HW: Definitely not prepared enough. If we look at the automotive industry, in a lot of areas, we still find the old world. That’s where we develop what’s technologically possible and what the average customer might like to purchase. The actual benefit to the customer does not take centre stage, even though that precisely what’s changing right now. Today, this benefit to the customer is not “a car” – it’s something like “I want to get from point A to point B. I want to do it right now and comfortably”. When it comes to getting close to the customer, understanding their actual needs, responding to them quickly or even bringing the customer over to new ecosystems, the automotive industry still has a long way to go. The transformation may be underway at the level of service offerings and marketing programmes. But it’s still a long way off from permeating companies’ entire organisational and process networks.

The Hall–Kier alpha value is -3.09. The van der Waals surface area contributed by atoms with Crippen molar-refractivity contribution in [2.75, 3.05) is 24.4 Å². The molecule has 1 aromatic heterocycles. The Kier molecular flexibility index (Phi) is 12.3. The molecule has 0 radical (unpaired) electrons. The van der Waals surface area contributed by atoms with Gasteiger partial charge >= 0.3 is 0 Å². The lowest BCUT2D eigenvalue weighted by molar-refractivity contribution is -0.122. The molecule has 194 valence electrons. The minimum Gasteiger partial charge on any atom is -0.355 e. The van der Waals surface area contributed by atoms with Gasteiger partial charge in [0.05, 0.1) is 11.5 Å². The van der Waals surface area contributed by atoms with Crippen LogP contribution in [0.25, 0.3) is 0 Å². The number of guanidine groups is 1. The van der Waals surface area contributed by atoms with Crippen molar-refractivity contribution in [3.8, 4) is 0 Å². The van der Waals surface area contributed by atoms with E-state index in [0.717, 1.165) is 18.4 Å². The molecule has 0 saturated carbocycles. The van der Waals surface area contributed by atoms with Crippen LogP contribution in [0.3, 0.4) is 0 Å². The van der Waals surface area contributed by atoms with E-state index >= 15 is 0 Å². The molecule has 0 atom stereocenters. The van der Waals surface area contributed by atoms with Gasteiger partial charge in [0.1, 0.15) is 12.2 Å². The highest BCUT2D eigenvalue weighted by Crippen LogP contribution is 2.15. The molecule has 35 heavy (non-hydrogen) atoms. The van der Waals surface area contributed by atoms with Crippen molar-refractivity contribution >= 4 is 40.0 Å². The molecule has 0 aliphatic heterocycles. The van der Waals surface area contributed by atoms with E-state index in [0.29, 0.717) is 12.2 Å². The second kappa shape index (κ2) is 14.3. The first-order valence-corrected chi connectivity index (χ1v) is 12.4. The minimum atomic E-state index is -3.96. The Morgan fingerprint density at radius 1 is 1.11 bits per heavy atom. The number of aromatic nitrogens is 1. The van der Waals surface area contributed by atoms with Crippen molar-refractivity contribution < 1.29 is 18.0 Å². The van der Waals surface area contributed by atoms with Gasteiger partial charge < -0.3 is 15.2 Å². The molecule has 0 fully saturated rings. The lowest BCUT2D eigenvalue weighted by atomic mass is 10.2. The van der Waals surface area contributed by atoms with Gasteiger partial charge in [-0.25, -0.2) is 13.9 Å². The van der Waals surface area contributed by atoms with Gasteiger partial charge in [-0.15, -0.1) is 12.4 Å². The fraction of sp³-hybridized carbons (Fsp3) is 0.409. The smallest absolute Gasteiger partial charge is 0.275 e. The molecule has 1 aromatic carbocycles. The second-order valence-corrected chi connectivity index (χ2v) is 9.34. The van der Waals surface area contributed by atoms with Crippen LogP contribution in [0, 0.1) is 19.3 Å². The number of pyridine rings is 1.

MD: We can see that companies are increasingly beginning to acknowledge this gap. But this isn’t like implementing a new production routine. It’s a complex social transformation process that has to be regulated and moderated very intensively.
In what areas of the smart factory are we seeing the most dramatic labour shortages? Are these shortages already being felt today?
HW: The list is already long. We need Data Analysts, Industrial Data Scientists, Robotics and Industrial Automation Experts, Software Engineers, Smart-Machine Maintenance Engineers… This is a hallmark of the digital transformation – the need for staff always develops much faster than our conventional education and training systems can catch up. This not only leads to shortages but also to fears and new fault lines across entire organisations and companies.
MD: And we can’t solve it by merely making appeals. Under these circumstances, management also means having awareness of this problem and making sure that the bond that currently holds organisations together is not broken. This is a colossal task.